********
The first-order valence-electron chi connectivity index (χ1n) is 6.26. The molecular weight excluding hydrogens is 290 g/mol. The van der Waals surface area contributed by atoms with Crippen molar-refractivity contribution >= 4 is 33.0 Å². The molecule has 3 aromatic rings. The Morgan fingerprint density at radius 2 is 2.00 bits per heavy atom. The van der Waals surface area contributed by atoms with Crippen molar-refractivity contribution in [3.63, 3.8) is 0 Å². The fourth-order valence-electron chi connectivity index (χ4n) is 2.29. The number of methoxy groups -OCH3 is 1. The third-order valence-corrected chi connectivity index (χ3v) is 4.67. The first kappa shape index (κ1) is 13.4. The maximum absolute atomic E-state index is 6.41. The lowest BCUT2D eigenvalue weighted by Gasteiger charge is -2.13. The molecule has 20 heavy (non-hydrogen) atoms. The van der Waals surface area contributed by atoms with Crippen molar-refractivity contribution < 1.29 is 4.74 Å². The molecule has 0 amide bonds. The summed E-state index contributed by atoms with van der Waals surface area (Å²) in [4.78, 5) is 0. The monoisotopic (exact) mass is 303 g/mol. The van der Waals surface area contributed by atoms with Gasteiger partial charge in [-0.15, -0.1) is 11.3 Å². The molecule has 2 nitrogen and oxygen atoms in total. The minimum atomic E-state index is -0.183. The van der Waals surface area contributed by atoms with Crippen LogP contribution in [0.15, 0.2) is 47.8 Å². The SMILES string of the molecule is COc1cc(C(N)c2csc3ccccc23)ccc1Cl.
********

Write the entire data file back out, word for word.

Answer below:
The first-order valence-electron chi connectivity index (χ1n) is 6.26. The molecular weight excluding hydrogens is 290 g/mol. The van der Waals surface area contributed by atoms with Crippen molar-refractivity contribution >= 4 is 33.0 Å². The molecule has 3 aromatic rings. The Morgan fingerprint density at radius 2 is 2.00 bits per heavy atom. The van der Waals surface area contributed by atoms with Crippen molar-refractivity contribution in [3.63, 3.8) is 0 Å². The fourth-order valence-electron chi connectivity index (χ4n) is 2.29. The number of methoxy groups -OCH3 is 1. The third-order valence-corrected chi connectivity index (χ3v) is 4.67. The first kappa shape index (κ1) is 13.4. The maximum absolute atomic E-state index is 6.41. The lowest BCUT2D eigenvalue weighted by Gasteiger charge is -2.13. The molecule has 20 heavy (non-hydrogen) atoms. The van der Waals surface area contributed by atoms with Crippen molar-refractivity contribution < 1.29 is 4.74 Å². The molecule has 0 amide bonds. The summed E-state index contributed by atoms with van der Waals surface area (Å²) in [4.78, 5) is 0. The monoisotopic (exact) mass is 303 g/mol. The van der Waals surface area contributed by atoms with Gasteiger partial charge in [-0.15, -0.1) is 11.3 Å². The molecule has 2 nitrogen and oxygen atoms in total. The minimum atomic E-state index is -0.183. The van der Waals surface area contributed by atoms with Crippen LogP contribution in [0.15, 0.2) is 47.8 Å². The SMILES string of the molecule is COc1cc(C(N)c2csc3ccccc23)ccc1Cl.